The City Council approved an ordinance in March that gives New Orleans police greater latitude on pot possession. They are attempting to help police spend less time on minor crimes and keep low-level offenders out of the city's jail.


Louisiana Gearing up for Marijuana Business: How Much Might LSU, southern, Companies Profit? How Will It Be Distributed?

Growing up on a cotton farm in Missouri in the 1950s, Bill Richardson didn’t know a thing about marijuana. Nobody talked about it, he never saw it and he certainly never smoked it.

“I didn’t inhale,” Richardson, LSU’s 71-year-old vice president for agriculture and dean of the College of Agriculture, said with a smile in a recent interview.

Richardson has become the unlikely leader of an effort to get LSU into the pot business.


Louisiana Will Remain Just Shy Of A Workable Medical Marijuana Program For Another Year

I received the following alert out of Louisiana:

I am sorry to report that the Louisiana Legislature continues to repeat its mistakes. For nearly 40 years, flawed legislative drafting has prevented the establishment of a workable medical marijuana program. Yesterday, the House took another step forward by passing S.B. 180, but it failed to fix a key omission.


Marijuana tax in Louisiana could add $128 million in revenue, report says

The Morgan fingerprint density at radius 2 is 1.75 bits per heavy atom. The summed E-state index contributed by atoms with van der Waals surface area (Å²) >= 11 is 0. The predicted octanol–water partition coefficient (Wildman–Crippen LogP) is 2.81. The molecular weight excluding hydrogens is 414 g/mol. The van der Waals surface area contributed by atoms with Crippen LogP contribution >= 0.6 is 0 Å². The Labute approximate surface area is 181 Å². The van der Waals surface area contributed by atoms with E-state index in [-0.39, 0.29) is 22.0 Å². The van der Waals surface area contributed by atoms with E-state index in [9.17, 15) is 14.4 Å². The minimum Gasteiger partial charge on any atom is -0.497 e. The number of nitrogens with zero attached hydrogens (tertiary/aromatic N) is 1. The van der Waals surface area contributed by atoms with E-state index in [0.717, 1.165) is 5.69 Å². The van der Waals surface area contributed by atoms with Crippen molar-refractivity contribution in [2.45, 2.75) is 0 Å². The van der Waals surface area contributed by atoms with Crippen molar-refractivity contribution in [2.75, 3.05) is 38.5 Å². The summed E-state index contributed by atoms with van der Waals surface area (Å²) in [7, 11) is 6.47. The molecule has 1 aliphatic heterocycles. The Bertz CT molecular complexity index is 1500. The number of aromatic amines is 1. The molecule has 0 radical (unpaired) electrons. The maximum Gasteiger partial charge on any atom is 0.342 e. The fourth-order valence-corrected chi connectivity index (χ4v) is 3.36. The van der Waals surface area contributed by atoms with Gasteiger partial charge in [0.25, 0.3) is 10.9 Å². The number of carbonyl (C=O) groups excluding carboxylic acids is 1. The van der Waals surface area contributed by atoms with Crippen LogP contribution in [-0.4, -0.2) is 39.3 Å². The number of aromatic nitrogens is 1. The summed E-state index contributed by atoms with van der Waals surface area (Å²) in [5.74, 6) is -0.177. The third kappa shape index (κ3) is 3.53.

Louisiana could earn as much as $128 million in annual revenue if it were to legalize and tax marijuana, according to a Washington, D.C., think tank's new report.

The Tax Foundation, a nonprofit research organization most often described as conservative and pro-business, based its calculations on current demand for pot in Colorado and Washington, states that have authorized recreational use along with Oregon and Alaska. Ten more states have proposed ballot measures to legalize pot commerce, and Vermont's legislature is considering one.


Louisiana medical marijuana expansion bill signed into law


Katie Corkern couldn’t stop smiling Thursday, confident that relief for her son’s uncontrollable seizures may finally be near.

Corkern, her son Connor and the rest of her family stood near Gov. John Bel Edwards as he signed a bill to kick-start and expand the Louisiana medical marijuana program, which has been slow to begin because of regulatory hurdles.

“I’m very excited for the future. And I’m very excited for all the people this medicine can help,” the mother and advocate said after the bill signing.

The governor said the program will have a dramatic effect on Louisiana’s families.


The First State To Legalize Medical Marijuana Is Finally About To Get It Right

Louisiana is poised to officially become the 25th state to legalize medical marijuana. On May 16, the state senators approved the House's revisions to a bill that would officially allow patients to access marijuana for medicinal uses. The bill is now headed to the desk of Governor John Bel Edwards (D), who has said he would sign it and thereby make medical marijuana officially legal in Louisiana.